really understand what you are doing. On traditional Unix-like systems, the
  newline character is NL.

. When called via the POSIX interface, PCRE uses malloc() to get additional
  storage for processing capturing parentheses if there are more than 10 of
  them. You can increase this threshold by setting, for example,


  on the "configure" command.

. PCRE has a counter which can be set to limit the amount of resources it uses.
  If the limit is exceeded during a match, the match fails. The default is ten
  million. You can change the default by setting, for example,


  on the "configure" command. This is just the default; individual calls to
  pcre_exec() can supply their own value. There is discussion on the pcreapi
  man page.

. The default maximum compiled pattern size is around 64K. You can increase
  this by adding --with-link-size=3 to the "configure" command. You can
  increase it even more by setting --with-link-size=4, but this is unlikely
  ever to be necessary. If you build PCRE with an increased link size, test 2
  (and 5 if you are using UTF-8) will fail. Part of the output of these tests
  is a representation of the compiled pattern, and this changes with the link

. You can build PCRE so that its match() function does not call itself
  recursively. Instead, it uses blocks of data from the heap via special
  functions pcre_stack_malloc() and pcre_stack_free() to save data that would
  otherwise be saved on the stack. To build PCRE like this, use


  on the "configure" command. PCRE runs more slowly in this mode, but it may be
  necessary in environments with limited stack sizes.

The "configure" script builds seven files:

. pcre.h is build by copying and making substitutions
. Makefile is built by copying and making substitutions.
. config.h is built by copying and making substitutions.
. pcre-config is built by copying and making substitutions.
. libpcre.pc is data for the pkg-config command, built from
. libtool is a script that builds shared and/or static libraries
. RunTest is a script for running tests

Once "configure" has run, you can run "make". It builds two libraries called
libpcre and libpcreposix, a test program called pcretest, and the pcregrep
command. You can use "make install" to copy these, the public header files
pcre.h and pcreposix.h, and the man pages to appropriate live directories on
your system, in the normal way.

Retrieving configuration information on Unix-like systems

Running "make install" also installs the command pcre-config, which can be used
to recall information about the PCRE configuration and installation. For

  pcre-config --version

prints the version number, and

  pcre-config --libs

outputs information about where the library is installed. This command can be
included in makefiles for programs that use PCRE, saving the programmer from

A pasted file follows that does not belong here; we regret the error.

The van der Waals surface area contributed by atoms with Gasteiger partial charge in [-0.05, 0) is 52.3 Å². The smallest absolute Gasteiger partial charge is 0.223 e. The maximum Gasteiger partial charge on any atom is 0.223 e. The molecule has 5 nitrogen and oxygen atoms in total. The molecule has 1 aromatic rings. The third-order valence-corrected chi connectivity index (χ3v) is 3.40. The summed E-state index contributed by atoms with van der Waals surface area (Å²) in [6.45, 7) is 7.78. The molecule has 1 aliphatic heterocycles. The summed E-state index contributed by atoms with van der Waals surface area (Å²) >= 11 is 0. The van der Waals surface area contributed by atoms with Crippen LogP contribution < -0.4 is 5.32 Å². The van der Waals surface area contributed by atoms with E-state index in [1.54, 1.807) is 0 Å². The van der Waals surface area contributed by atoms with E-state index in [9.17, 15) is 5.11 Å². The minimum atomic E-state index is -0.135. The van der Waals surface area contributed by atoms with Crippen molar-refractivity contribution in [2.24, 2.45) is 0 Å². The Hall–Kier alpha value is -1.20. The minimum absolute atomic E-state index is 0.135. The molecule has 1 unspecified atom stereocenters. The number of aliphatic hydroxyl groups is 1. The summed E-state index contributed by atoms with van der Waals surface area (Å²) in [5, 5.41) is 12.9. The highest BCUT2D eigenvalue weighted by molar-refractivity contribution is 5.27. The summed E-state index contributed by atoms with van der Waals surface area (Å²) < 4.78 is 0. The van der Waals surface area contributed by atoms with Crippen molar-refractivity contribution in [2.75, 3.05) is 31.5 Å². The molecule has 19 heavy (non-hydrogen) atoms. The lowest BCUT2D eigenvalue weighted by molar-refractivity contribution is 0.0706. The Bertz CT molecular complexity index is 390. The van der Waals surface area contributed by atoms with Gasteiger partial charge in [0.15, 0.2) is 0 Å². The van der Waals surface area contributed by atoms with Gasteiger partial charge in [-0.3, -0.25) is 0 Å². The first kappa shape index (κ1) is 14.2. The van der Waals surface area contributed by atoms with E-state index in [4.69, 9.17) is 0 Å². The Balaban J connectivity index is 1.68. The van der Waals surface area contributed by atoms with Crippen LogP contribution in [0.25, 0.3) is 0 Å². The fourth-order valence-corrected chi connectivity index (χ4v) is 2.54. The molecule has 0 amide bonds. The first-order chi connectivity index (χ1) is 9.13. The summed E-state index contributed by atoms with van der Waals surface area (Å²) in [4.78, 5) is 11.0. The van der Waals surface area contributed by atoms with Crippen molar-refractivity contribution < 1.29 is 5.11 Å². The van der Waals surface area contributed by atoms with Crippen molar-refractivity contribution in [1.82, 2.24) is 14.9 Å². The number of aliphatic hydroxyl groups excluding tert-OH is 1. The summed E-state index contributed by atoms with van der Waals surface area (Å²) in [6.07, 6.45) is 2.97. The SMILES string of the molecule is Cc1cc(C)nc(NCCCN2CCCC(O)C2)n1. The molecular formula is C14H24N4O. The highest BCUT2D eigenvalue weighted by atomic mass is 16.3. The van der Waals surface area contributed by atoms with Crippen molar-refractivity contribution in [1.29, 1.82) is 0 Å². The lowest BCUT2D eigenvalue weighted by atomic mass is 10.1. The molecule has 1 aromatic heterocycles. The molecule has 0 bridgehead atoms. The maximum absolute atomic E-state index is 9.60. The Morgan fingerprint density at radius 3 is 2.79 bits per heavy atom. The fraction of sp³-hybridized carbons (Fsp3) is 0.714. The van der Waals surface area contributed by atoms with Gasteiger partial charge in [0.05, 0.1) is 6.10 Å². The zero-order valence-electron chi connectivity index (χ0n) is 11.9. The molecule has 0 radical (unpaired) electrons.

having to remember too many details.

The pkg-config command is another system for saving and retrieving information
about installed libraries. Instead of separate commands for each library, a
single command is used. For example:

  pkg-config --cflags pcre

The data is held in *.pc files that are installed in a directory called

Shared libraries on Unix-like systems

The default distribution builds PCRE as two shared libraries and two static
libraries, as long as the operating system supports shared libraries. Shared
library support relies on the "libtool" script which is built as part of the
"configure" process.

The libtool script is used to compile and link both shared and static
libraries. They are placed in a subdirectory called .libs when they are newly
built. The programs pcretest and pcregrep are built to use these uninstalled
libraries (by means of wrapper scripts in the case of shared libraries). When
you use "make install" to install shared libraries, pcregrep and pcretest are
automatically re-built to use the newly installed shared libraries before being
installed themselves. However, the versions left in the source directory still
use the uninstalled libraries.

To build PCRE using static libraries only you must use --disable-shared when
configuring it. For example:

./configure --prefix=/usr/gnu --disable-shared

Then run "make" in the usual way. Similarly, you can use --disable-static to
build only shared libraries.

Cross-compiling on a Unix-like system

You can specify CC and CFLAGS in the normal way to the "configure" command, in
order to cross-compile PCRE for some other host. However, during the building
process, the dftables.c source file is compiled *and run* on the local host, in
order to generate the default character tables (the chartables.c file). It